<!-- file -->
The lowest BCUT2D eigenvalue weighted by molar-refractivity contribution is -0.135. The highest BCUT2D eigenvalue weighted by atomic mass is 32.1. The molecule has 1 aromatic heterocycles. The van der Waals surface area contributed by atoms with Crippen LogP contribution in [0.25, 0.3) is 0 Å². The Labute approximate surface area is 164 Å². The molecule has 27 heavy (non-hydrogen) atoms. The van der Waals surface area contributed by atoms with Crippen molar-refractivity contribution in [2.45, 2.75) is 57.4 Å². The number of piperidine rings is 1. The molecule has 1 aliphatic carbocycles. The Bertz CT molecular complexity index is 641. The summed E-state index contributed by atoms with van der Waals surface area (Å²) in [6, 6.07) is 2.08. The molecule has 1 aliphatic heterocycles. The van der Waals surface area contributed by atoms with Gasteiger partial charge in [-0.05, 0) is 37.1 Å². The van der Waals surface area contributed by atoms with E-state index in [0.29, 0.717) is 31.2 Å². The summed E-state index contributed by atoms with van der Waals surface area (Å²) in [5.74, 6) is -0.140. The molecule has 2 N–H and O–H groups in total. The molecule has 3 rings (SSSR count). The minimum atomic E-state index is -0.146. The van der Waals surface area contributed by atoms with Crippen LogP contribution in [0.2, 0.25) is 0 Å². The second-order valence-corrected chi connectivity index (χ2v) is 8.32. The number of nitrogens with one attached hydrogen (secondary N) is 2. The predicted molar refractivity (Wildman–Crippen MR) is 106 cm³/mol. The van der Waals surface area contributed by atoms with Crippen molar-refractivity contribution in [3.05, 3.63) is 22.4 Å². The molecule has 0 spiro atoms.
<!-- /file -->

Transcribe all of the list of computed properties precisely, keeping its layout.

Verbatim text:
The lowest BCUT2D eigenvalue weighted by molar-refractivity contribution is -0.135. The highest BCUT2D eigenvalue weighted by atomic mass is 32.1. The molecule has 1 aromatic heterocycles. The van der Waals surface area contributed by atoms with Crippen LogP contribution in [0.25, 0.3) is 0 Å². The Labute approximate surface area is 164 Å². The molecule has 27 heavy (non-hydrogen) atoms. The van der Waals surface area contributed by atoms with Crippen molar-refractivity contribution in [2.45, 2.75) is 57.4 Å². The number of piperidine rings is 1. The molecule has 1 aliphatic carbocycles. The Bertz CT molecular complexity index is 641. The summed E-state index contributed by atoms with van der Waals surface area (Å²) in [6, 6.07) is 2.08. The molecule has 1 aliphatic heterocycles. The van der Waals surface area contributed by atoms with Gasteiger partial charge in [-0.05, 0) is 37.1 Å². The van der Waals surface area contributed by atoms with E-state index in [0.29, 0.717) is 31.2 Å². The summed E-state index contributed by atoms with van der Waals surface area (Å²) in [5.74, 6) is -0.140. The molecule has 2 N–H and O–H groups in total. The molecule has 3 rings (SSSR count). The minimum atomic E-state index is -0.146. The van der Waals surface area contributed by atoms with Crippen LogP contribution in [0.2, 0.25) is 0 Å². The second-order valence-corrected chi connectivity index (χ2v) is 8.32. The number of nitrogens with one attached hydrogen (secondary N) is 2. The predicted molar refractivity (Wildman–Crippen MR) is 106 cm³/mol. The van der Waals surface area contributed by atoms with Crippen molar-refractivity contribution in [3.05, 3.63) is 22.4 Å². The molecule has 0 spiro atoms.